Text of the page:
Xylem Inc. Survey Shows Support for Potable Water Reuse in California

August 3, 2017

Water shortages, population growth, and competition for water supplies are driving water providers to consider reusing water to augment drinking water sources, and potentially go directly into drinking water treatment and distribution systems. One of the historical barriers for potable reuse projects is the lack of public acceptance and poor public perception. Recent initiatives have been implemented by the water reuse community to increase awareness and improve understanding, with an ultimate goal of gaining public acceptance.

As part of Xylem’s commitment to the water reuse community, it partnered with the California WateReuse Association to conduct a public opinion survey of Californians in early 2016 to gauge acceptance of water reuse in general, and potable reuse specifically. Specific hypotheses that were tested in the research included the following:

  • Today, Californians are not familiar with the specific technologies and processes used to recycle water and the effectiveness of those technologies.
  • Once educated on the treatment technologies used to recycle water, Californians are more supportive of water reuse and more willing to use and drink recycled water.
  • Recycled water is seen as a short-term solution to drought management rather than a long-term solution to future water security.
  • The anticipation of the forecasted El Niño may be making Californians less supportive of or less concerned about water management practices.

The survey results showed substantial support for water reuse and acceptance of using recycled water for potable reuse purposes, regardless of drought conditions. The findings are outlined below:

  • Today, California residents are very supportive of using purified water for drinking and domestic purposes.
  • While they agree the drought makes them more supportive of water reuse, respondents do not see it as just a short-term fix. Most believe reused water should be used as a long-term solution, regardless of water shortage.
  • Knowledge of the water purification process is weak—less than half feel familiar with the technologies used to clean and purify water.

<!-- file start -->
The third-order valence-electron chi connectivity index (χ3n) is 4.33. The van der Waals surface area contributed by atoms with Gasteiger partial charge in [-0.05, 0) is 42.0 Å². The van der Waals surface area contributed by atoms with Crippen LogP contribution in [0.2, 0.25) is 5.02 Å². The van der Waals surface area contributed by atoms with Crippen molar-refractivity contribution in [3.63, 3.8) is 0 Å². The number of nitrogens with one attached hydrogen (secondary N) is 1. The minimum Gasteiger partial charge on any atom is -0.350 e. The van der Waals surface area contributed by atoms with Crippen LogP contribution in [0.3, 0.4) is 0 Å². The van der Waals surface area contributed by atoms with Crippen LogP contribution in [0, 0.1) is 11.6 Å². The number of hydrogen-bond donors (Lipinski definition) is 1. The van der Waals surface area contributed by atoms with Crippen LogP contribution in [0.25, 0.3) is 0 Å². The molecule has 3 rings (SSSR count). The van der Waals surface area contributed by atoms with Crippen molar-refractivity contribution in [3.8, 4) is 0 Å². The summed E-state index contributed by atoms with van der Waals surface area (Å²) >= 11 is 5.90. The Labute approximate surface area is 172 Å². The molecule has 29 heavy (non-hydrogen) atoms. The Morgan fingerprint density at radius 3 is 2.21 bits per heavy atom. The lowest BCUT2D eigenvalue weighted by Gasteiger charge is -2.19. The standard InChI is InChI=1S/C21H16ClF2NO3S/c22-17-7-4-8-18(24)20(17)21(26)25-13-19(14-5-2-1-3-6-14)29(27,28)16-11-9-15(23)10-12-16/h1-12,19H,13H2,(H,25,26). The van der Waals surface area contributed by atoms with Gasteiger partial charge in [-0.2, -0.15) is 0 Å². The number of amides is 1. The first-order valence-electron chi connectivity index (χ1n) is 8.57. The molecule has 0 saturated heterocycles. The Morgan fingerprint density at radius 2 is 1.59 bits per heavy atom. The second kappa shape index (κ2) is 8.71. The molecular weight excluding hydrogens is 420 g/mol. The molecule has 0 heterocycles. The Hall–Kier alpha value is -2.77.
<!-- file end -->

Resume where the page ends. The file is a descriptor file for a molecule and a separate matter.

• Education on the purification process is key to increasing support of purified water. After reading a statement on the purification process, virtually all California residents are more willing to use and drink purified water.
  • An El Niño heavy precipitation period would not stop support for purified water. While two-thirds of respondents believe that an El Niño is likely to relieve California’s water shortage, they are still concerned about water conservation and nearly all agree the state should continue to invest in purified water for drinking purposes. Overall, these results demonstrate that general support for using and expanding recycled water supplies exists, and that continued work on education, particularly the purification process, can increase support for incorporating recycled water into potable supplies.

Advanced technologies are a key part of the foundation to support the development of potable reuse projects. Xylem has provided leading solutions for potable reuse projects, including advanced oxidation, disinfection, and filtration. In California, these technologies are helping to combat the water shortages due to drought. For example, the Santa Clara Valley Water District is using ultraviolet (UV) light to produce recycled water for use by commercial and industrial customers, and the city of Los Angeles is incorporating UV light and chlorine in a cutting-edge advanced oxidation process to augment dwindling groundwater supplies. Xylem’s ozone and biologically active filtration processes are also being provided to produce high-quality water to supplement surface water supplies in San Diego.

To learn more about Xylem’s advanced treatment solutions for water reuse, visit our website here.

[Editor’s Note: This article is part of the U.S. Chamber Foundation’s case study report, From Scarcity to Abundance: Business Solutions for a Water Constrained World.]